New York Gov. Cuomo Signs Bill to Seal Criminal Records for Petty Offenses
New York, NY(Law Firm Newswire) December 6, 2020 – New York Governor Andrew Cuomo on October 7 signed a law that will automatically seal the criminal records of individuals convicted of minor offenses such as a traffic infraction or low-level marijuana possession. The legislation is scheduled to take effect in 90 days.
The bill, A07584, will ensure that records will be sealed by default. They will be inaccessible to people, as well as private or public agencies unless a judge rules otherwise. The law covers petty offenses such as harassment, disorderly conduct and indecent exposure. However, loitering and operating a motor vehicle while impaired are excluded.
“This is a common sense bill that is a step toward a fairer criminal justice system in New York,” commented Peter Brill, a New York criminal defense attorney with Brill Legal Group. “There are a number of benefits to having prior criminal convictions sealed. Removing the stigma of a criminal record can have a huge positive impact on many areas of a person’s life, ranging from employment prospects to housing.”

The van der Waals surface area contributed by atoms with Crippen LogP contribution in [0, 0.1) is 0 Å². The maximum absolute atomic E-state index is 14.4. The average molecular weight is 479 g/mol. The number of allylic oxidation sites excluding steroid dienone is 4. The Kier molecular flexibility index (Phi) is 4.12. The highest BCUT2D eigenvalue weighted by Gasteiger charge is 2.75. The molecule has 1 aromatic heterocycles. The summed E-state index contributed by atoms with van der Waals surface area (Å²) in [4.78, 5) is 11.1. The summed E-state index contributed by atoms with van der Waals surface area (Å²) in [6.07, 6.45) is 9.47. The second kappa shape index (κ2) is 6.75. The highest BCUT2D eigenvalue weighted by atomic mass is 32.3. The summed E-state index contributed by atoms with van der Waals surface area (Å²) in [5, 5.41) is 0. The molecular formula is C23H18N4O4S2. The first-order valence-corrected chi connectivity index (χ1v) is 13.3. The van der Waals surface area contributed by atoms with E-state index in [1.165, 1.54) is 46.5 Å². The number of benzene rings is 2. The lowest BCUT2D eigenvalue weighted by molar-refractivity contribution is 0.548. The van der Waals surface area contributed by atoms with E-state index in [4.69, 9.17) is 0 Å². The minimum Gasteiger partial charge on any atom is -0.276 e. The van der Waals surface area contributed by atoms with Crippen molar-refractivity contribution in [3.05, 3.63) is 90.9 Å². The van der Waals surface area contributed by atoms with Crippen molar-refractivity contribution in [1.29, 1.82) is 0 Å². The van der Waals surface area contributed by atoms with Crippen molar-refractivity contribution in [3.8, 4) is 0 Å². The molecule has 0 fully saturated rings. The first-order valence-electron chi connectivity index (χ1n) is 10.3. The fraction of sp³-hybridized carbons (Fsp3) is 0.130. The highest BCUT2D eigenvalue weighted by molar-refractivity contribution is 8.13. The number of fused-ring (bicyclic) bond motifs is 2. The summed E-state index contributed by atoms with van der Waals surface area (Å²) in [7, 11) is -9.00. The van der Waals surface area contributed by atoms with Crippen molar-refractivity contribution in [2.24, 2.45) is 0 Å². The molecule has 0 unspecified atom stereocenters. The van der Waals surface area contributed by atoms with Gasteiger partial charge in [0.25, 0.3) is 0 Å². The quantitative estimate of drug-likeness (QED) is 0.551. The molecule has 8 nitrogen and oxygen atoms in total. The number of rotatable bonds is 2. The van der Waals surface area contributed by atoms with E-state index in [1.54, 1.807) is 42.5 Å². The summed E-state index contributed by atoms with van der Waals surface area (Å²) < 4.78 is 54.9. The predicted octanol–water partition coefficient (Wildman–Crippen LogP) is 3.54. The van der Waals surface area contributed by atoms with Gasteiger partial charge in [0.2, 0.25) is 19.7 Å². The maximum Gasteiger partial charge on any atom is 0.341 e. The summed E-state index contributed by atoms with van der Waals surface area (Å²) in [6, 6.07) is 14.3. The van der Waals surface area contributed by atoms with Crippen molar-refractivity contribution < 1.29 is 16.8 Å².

Cuomo’s office said local law enforcement agencies for many years have been inconsistent with sealing conviction records. The new measure clarifies the objective of the original 1994 law that aimed to seal petty offenses.
The record-sealing was dictated by whether a person’s arrest carried a more serious charge. Authorities were failing to seal cases where the top charge was a violation or traffic infraction.
As a result, low-level offenses that people thought were sealed, were in fact not sealed. The inconsistency meant that people charged with misdemeanors or felonies were sometimes treated more favorably than those charged with petty offenses.
Local law enforcement authorities pointed out that deciding which records to seal was not up to them. They simply followed court orders. Authorities also expressed concerns over whether repeat offenders who are arrested in different jurisdictions should be allowed to have their conviction records sealed.
Brooklyn Assemblyman Joe Lentol sponsored the bill, which passed with bipartisan approval. Lentol leads the Assembly committee that examines all criminal justice reform.
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